ovation, standing ovation(noun)
enthusiastic recognition (especially one accompanied by loud applause)
Especially: A prolonged applause for a person of group after a speech or performance.
Origin: [L. ovatio, fr. ovare to exult, rejoice, triumph in an ovation; cf. Gr. to shout: cf. F. ovation.]
prolonged enthusiastic applause
(Ancient Rome) a victory ceremony of less importance than a triumph
Origin: From ovationem (accusative of ovatio).
The ovation was a lower form of the Roman triumph. Ovations were granted, when war was not declared between enemies on the level of states, when an enemy was considered basely inferior or when the general conflict was resolved with little to no bloodshed or danger to the army itself. The general celebrating the ovation did not enter the city on a biga, a chariot pulled by two white horses, as generals celebrating triumphs did, but instead walked in the toga praetexta of a magistrate. The honoured general also wore a wreath of myrtle upon his brow, rather than the triumphal wreath of laurel. The Roman Senate did not precede the general, nor did soldiers usually participate in the procession. Perhaps the most famous ovation in history is that which Marcus Licinius Crassus celebrated after his victory of the Third Servile War.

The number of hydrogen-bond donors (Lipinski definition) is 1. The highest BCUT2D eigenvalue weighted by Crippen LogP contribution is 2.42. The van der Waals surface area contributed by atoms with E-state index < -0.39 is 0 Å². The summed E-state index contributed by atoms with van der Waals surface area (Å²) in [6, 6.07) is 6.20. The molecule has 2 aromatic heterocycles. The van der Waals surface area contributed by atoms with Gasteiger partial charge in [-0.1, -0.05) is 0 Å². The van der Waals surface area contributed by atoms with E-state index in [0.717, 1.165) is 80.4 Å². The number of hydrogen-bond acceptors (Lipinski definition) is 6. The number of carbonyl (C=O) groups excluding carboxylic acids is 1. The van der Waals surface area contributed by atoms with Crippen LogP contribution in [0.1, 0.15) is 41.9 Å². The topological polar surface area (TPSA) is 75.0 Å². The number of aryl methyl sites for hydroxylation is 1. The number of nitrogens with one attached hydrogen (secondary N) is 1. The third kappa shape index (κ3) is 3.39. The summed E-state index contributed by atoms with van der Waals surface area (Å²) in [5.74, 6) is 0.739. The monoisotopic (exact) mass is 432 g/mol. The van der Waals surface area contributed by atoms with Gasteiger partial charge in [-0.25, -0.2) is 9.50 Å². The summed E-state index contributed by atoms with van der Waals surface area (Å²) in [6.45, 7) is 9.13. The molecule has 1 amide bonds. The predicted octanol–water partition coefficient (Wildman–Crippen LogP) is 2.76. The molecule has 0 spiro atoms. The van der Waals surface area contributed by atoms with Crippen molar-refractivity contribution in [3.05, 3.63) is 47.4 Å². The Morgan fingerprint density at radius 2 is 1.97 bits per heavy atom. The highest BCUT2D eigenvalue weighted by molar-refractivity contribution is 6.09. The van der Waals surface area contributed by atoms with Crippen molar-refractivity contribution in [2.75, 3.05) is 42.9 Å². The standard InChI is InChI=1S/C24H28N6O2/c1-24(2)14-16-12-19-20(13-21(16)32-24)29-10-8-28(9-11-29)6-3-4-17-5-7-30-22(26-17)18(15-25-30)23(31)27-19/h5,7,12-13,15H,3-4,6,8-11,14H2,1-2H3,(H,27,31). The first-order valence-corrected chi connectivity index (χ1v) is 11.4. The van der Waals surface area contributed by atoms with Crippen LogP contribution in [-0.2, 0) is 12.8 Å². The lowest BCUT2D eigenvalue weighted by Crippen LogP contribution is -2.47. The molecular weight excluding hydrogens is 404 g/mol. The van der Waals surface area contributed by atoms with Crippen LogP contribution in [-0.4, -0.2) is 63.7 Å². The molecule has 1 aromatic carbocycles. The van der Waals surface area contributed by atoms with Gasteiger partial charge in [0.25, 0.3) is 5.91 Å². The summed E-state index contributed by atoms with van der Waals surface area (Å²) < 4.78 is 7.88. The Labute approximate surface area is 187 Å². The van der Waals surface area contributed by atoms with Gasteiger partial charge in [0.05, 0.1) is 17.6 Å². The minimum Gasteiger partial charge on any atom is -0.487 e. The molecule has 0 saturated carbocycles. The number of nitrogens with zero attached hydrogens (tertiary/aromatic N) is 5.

Chambers 20th Century Dictionary
ō-vā′shun, n. an outburst of popular applause, an enthusiastic reception: in ancient Rome, a lesser triumph. [Fr.,—L.,—ovāre, -ātum, to shout.]
The numerical value of ovation in Chaldean Numerology is: 4
The numerical value of ovation in Pythagorean Numerology is: 6
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